Summer is in full swing and so are the long, hot summer days. With more hours of sunlight, river play and backyard BBQs can last for hours, but can you? Sunburns, heat exhaustion and heat stroke are serious issues that can be prevented with some planning.
Guard against the most common effect of sun exposure. Sunburns can be prevented when sunblock is applied before heading outdoors and reapplied throughout the day – and cloudy or cool days are no exception. For extra protection from the sun’s rays, find shade and wear a hat to protect your face.
Aside from sunburns, heat exhaustion is also a common issue. When your body overheats from strenuous physical exercise or simply being outside in hot temperatures, it can cause heavy sweating, intense thirst, weakness, dizziness, nausea, confusion and headache. To treat heat exhaustion, get to a cool place – preferably an air conditioned building, loosen clothing, avoid caffeinated or alcohol drinks and instead drink lots of water.
If heat exhaustion goes untreated, it could lead to heat stroke, which occurs when your internal body temperature reaches 104 degrees. Heat stroke needs to be treated immediately and can cause serious damage to organs and death. Decreased sweating, hot and dry skin, difficulty breathing, disorientation and seizures are some of the effects. If you think someone has heat stroke symptoms, call emergency personnel and wait in an air-conditioned room, loosen clothing, and provide the person with water and cold compresses, if possible.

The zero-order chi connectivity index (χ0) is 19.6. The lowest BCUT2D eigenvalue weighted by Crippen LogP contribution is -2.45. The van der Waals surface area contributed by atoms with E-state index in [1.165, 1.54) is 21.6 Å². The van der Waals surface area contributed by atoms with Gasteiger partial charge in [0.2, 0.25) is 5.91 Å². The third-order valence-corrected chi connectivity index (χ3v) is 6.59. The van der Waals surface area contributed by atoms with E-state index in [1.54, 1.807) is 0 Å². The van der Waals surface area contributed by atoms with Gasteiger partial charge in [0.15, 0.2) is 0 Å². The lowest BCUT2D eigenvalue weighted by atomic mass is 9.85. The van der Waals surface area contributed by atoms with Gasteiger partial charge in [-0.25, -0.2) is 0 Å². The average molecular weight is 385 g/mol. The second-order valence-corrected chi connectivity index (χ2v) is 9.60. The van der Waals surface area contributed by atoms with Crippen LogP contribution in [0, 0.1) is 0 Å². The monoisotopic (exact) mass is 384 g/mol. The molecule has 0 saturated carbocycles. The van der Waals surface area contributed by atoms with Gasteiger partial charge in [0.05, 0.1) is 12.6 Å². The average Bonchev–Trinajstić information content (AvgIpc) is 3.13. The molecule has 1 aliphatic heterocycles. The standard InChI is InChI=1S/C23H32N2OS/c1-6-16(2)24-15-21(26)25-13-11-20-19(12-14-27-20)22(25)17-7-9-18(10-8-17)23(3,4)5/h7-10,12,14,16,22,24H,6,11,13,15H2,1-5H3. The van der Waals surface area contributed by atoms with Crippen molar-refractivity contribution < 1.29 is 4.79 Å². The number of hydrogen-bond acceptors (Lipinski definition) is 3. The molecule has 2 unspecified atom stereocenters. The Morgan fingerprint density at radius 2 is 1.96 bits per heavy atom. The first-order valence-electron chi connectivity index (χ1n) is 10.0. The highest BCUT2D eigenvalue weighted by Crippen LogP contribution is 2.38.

If you’re without air conditioning during the hot summer months, find cool spots such as restaurants, movie theaters, shaded parks, public libraries and malls. Spending a few hours respite in a cool place will lower the body’s internal temperature. Wear light-colored clothing and stick with breathable fabrics such as cotton, which will keep you cooler. Keep hydrated, and if you need to do outdoor activities, do them in the morning before the temperature starts to rise.
Summer tips include storing sunblock or lotion in the refrigerator, and plastic water bottles in the freezer, so they’ll be cool when you’re ready for them. The frozen water bottle can also be used as a cold compress for the back of the neck or arms.
You can also help to stay cool by finding a public swimming pool.
Having fun in the summer sun is easy if you plan ahead and take the necessary steps to stay safe and notice the signs of heat-related sicknesses. Sunblock, shade and lots of water will help to ensure your summer adventures are happy ones.
Writer: Kaitlin Bane, Communications and Media Intern